Rabbinical Statement on the UCC’s Proposed Resolutions on Antisemitism & Israel

January 11, 2022

Canadian Rabbinic Caucus
Montreal Board of Rabbis
Rabbinical Assembly – Ontario Region
Rabbinical Association of Vancouver (RAV)
Reform Rabbis of Canada
Toronto Board of Rabbis

As Canadian Rabbis from across the country who span the denominational spectrum, we strongly condemn resolutions on Israel and antisemitism currently under consideration by the United Church of Canada preparatory to the 2022 General Council.

We believe in peace in the Holy Land. We hope for Israelis and Palestinians to live in peace, with the legitimate national aspirations of both the Jewish and the Palestinian peoples fulfilled.

We believe that Christian organizations seeking to advance the wellbeing of the peoples of the Holy Land must begin by ensuring that they acknowledge and recognize historic tendencies that demonized the Jewish people. Purifying themselves of this legacy includes both avoiding the use of pejorative language that incites Jew-hatred and reflecting – rather than ignoring – the post-Holocaust Jewish-Christian dialogue work, undertaken in awareness that Christian anti-Judaism was a contributing factor to the genocide.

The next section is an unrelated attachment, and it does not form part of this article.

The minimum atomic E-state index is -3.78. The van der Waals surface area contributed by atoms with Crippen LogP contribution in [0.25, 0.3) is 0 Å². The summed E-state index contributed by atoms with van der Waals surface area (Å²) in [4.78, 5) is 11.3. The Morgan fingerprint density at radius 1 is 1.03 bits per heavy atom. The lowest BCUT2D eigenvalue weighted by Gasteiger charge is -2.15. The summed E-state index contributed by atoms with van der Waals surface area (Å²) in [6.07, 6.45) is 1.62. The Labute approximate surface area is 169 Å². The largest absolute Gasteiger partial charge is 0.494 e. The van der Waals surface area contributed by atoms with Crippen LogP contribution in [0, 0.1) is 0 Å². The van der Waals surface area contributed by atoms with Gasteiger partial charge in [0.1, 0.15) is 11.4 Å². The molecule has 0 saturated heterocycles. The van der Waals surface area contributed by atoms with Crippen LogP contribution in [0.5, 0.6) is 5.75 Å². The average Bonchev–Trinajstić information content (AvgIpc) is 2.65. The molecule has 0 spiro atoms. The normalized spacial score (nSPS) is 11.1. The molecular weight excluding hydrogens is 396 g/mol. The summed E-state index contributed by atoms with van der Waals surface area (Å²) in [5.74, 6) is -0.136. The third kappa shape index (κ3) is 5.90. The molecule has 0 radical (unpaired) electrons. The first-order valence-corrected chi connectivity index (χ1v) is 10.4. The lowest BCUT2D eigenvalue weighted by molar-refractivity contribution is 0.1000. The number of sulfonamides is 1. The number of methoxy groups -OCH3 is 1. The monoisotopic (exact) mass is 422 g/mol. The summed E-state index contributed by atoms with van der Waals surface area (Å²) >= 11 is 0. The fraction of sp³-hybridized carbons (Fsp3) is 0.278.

The Just Peace Task Group report currently circulated affirms that it has “zero tolerance for all forms of racism, including antisemitism.”

For this statement to have any meaning, it must be respectful of Canadian Jews. The United Church must allow Jews – as it does every other vulnerable and targeted group – to define our own oppression. Hiding behind a fringe organization, far from representative of normative Canadian Jewish opinion, is unacceptable. It reeks of tokenism and disingenuousness.

Our research indicates 98% of Canadian Jewish organizations support the International Holocaust Remembrance Alliance (IHRA) definition of antisemitism, as do the governments of Canada, Ontario, Québec, New Brunswick, the EU, and many countries around the world.